Election 2012 Profile: Joanne Boulton for Clayton Board of Aldermen

Joanne Boulton is running unopposed this April to fill a vacancy in Ward 1 on the Clayton Board of Aldermen.

In anticipation of April 3 municipal elections in St. Louis County, Clayton-Richmond Heights Patch invited local candidates to answer several questions about their background, their respective city and their goals if elected to office. 

Links to Saturday's profile and those published in previous weeks will be added to the page. Questions for the candidates may be posted by commenting on this article. When doing so, readers are urged to follow Patch's terms of use.

(Get free election updates to your email inbox by subscribing to the  Clayton-Richmond Heights Patch newsletter.)

Additional questions about elections coverage may be directed to the editor by emailing nate.birt@patch.com.

The following is a profile of Joanne Boulton, who is seeking her first term as a Ward 1 representative on the . Marguerite Garrick also had filed to run for that seat but announced in February that she would be .

Name: Joanne Boulton
Years lived in Clayton:
11 years in Clayton, 30 years in the St. Louis area.
My husband, Scot, an attorney at Polsinelli Shughart, is an avid gardener. He is also active in the and volunteers at the Historic .  From time to time, he can be seen appearing as his alter ego, Ralph Clayton, at special events and tours.

We have two daughters, Elizabeth and Alexa. Elizabeth graduated from in 2007 and Smith College in 2011. She is currently a Fulbright Research Fellow in Darmstadt, Germany participating in atomic physics research. Alexa graduated from Clayton High School in 2010 and is currently a sophomore at University of Chicago.

My husband and I enjoy the active lifestyle available in the Clayton area and regularly take long walks through Clayton’s historic neighborhoods with our two dogs, Jesse and Ginger. I also delight in hiking, biking, cooking and travel.



Continuing education courses:

Professional background:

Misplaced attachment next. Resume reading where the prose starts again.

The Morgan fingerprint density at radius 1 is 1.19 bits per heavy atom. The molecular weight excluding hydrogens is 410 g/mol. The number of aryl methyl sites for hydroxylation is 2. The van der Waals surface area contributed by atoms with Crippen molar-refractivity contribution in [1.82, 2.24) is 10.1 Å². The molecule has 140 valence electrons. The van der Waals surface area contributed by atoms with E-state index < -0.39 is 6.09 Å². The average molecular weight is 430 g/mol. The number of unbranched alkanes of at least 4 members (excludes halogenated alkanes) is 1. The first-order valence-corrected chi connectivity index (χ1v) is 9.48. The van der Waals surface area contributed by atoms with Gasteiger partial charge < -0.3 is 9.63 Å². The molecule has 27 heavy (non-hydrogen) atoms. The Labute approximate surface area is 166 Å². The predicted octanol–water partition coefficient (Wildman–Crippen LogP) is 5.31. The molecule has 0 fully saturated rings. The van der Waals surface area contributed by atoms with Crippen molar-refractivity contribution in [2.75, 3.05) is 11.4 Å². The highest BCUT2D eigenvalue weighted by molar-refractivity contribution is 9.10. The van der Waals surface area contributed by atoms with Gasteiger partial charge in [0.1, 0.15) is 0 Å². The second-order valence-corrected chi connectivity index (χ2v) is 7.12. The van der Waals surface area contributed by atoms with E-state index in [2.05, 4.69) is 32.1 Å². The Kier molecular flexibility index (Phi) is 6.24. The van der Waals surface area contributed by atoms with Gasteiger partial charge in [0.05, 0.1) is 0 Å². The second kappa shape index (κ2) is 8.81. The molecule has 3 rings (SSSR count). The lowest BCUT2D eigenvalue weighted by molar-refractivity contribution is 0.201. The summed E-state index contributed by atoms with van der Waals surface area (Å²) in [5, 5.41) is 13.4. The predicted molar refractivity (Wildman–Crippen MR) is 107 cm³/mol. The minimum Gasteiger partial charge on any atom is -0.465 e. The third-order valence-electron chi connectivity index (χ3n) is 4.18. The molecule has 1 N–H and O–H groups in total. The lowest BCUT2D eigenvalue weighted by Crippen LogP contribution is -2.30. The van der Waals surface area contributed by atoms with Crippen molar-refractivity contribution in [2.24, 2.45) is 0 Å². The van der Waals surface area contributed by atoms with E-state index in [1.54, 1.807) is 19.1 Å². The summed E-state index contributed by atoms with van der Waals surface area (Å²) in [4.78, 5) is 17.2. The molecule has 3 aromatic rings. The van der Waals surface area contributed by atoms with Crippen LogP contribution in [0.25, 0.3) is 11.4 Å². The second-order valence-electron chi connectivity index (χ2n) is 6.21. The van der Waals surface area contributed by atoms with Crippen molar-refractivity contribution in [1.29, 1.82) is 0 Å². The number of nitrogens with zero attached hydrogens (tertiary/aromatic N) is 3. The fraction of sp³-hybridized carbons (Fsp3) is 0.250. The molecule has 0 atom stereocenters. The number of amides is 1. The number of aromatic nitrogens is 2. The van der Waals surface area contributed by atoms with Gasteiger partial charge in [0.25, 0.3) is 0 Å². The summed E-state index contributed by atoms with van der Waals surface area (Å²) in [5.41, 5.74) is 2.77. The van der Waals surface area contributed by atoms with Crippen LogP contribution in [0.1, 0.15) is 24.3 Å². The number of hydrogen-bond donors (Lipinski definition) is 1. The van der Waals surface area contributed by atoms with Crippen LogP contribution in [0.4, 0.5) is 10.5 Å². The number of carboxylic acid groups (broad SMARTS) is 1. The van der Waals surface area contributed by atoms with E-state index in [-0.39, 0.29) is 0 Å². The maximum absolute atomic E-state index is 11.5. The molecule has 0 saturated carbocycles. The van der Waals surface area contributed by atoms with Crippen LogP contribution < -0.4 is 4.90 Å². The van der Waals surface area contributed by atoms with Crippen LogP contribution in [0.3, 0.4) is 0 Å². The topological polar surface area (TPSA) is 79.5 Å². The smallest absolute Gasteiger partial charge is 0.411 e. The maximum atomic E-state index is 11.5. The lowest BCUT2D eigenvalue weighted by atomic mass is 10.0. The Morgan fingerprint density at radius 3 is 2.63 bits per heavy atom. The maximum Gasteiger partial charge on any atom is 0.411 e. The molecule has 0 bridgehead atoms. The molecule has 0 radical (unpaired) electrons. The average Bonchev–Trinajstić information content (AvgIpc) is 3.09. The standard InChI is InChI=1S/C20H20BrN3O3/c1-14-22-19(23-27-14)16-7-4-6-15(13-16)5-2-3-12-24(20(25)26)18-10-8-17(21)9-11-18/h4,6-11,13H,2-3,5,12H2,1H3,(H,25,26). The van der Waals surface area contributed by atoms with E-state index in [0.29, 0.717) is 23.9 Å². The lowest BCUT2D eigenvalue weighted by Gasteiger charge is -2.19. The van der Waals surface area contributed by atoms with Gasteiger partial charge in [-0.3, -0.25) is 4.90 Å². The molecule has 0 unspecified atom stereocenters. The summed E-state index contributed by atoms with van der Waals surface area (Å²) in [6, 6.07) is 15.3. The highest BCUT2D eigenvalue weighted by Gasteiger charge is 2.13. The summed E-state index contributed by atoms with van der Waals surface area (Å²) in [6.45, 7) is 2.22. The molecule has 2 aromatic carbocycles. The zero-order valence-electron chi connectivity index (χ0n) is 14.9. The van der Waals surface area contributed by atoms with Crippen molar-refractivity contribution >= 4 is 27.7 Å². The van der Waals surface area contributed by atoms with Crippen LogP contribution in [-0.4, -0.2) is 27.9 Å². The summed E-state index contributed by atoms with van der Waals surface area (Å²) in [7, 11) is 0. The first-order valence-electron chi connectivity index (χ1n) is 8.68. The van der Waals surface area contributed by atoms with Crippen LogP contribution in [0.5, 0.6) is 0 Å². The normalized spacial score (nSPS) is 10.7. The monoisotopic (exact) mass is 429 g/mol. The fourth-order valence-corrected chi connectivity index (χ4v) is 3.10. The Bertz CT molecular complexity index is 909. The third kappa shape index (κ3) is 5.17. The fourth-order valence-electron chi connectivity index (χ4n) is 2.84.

Currently I am a Project Coordinator with Trailnet on The Confluence Partnership and have direct responsibility for developing and implementing projects that reconnect people to our region’s Great Rivers. Two of our signature events are Eagle Days on the Old Chain of Rocks Bridge and The Confluence Trash Bash.

I regularly collaborate with local, state, and federal agencies, for-profit and non-profit corporations, and individuals. It is essential to my role to listen and partner with diverse stakeholders to forge a shared vision that translates to actionable programs. Working collaboratively to design and implement programs that improve our region’s quality of life and governance is what I love doing.

Elected office(s) held previously: None

What do you like about your city?

I love that Clayton is a vibrant community that takes pride in its heritage, neighborhoods and schools while striving to be in the forefront of new initiatives.

The City has adopted the all-encompassing “” policy that focuses on planning an entire roadway with all users in mind — including bicyclists, public transportation vehicles and riders, and pedestrians of all ages and abilities. As an avid walker and bicyclist, I especially appreciate this commitment by the city.

If you could change one thing about your city, what would it be? Why? 

Clayton attracts many wonderful seasonal activities such as the and .  I would like to see an expansion of these types of activities year round, which would create a more vibrant city center.

Identify a challenge your city is facing at this time.

In the current economy, most cities are facing a harsh economic reality of declining revenues and increasing costs. Clayton is not an exception. In the last two fiscal cycles the city has run a general revenue budget deficit, reaching $2.3 million at end of fiscal year 2011.